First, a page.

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Kingcol was a British Army flying column created during the Anglo-Iraqi War.

Creation and composition[]

Kingcol was created to allow a portion of Habforce to relieve RAF Habbaniya as soon as possible. The column was named after its commander, Brigadier J.J. Kingstone.[1] Kingcol comprised 4th Cavalry Brigade,[2] 237th Battery 60th Field Regiment, Royal Artillery[nb 1] 1st Battalion Essex Regiment, [nb 2] one anti-tank troop, Royal Artillery,[nb 3] Number 2 Armoured Car Company RAF,[nb 4] and two supply companies, Royal Army Service Corps.[8] The 4th Cavalry Brigade comprised Composite Household Cavalry Regiment,[9] the Warwickshire Yeomanry,[10] and the Royal Wiltshire Yeomanry.[11]

See also[]


  1. Equipped with 25 Pounders.[3]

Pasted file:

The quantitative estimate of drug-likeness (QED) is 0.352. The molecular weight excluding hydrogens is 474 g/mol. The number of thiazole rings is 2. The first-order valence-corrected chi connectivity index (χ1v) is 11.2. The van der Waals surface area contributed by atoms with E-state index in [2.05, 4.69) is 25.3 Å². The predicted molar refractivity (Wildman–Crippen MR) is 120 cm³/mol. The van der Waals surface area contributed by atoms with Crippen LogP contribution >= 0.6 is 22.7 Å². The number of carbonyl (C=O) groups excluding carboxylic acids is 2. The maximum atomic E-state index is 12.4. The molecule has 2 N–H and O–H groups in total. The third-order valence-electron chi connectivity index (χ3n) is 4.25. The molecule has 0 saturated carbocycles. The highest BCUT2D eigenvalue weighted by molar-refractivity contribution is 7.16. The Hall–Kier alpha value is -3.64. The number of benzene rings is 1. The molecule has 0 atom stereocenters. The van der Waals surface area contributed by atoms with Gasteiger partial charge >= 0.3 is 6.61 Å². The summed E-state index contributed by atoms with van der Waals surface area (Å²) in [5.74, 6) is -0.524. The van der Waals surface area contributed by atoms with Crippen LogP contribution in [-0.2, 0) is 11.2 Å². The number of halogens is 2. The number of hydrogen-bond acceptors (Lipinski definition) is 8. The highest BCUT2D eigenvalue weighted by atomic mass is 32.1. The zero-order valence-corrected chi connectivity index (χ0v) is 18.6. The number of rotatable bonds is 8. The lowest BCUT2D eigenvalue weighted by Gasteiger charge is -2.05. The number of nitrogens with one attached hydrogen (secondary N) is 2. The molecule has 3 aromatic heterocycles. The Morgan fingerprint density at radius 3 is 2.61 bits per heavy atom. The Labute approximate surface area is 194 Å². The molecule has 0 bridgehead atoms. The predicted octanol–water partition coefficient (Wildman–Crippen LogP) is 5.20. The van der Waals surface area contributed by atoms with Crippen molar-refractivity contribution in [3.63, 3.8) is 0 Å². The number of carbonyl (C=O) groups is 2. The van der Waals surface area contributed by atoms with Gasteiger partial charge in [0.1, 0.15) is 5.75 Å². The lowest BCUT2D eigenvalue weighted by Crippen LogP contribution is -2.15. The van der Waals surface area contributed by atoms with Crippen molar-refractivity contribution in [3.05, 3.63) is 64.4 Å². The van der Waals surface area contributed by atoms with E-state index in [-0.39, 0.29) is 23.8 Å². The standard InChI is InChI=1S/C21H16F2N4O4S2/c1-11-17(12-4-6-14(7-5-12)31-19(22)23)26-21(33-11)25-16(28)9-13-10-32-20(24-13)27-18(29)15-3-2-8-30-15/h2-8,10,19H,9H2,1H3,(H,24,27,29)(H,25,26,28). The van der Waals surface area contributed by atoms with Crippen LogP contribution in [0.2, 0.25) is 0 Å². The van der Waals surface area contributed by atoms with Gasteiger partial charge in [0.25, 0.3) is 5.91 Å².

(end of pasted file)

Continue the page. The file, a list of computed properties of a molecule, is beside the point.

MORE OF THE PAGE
2. 'A' and 'D' Companies with two Bren gun carriers. Personnel carried in transport of the Royal Army Service Corps.[4]
  3. Equipped with 2 Pounders.[5]
  4. 8 Royal Air Force armoured cars.[6] Company included 8 Fordson armoured cars.[7]
  1. Lyman, p. 19
  2. Lyman, p. 24
  3. Maritn, p. 45
  4. Maritn, p. 45
  5. Maritn, p. 45
  6. Maritn, p. 45
  7. Lyman, p. 25
  8. Maritn, p. 45
  9. Lyman, p. 24
  10. Maritn, p. 45
  11. Lyman, p. 24


  • Lyman, Robert (2006). Iraq 1941: The Battles for Basra, Habbaniya, Fallujah and Baghdad. Campaign. Oxford, New York: Osprey Publishing. pp. 96. ISBN 1-84176-991-6. 
  • Martin, Colonel Thomas Alexander (1952). The Essex Regiment, 1929-1950. Essex Regiment Association. 

External links[]

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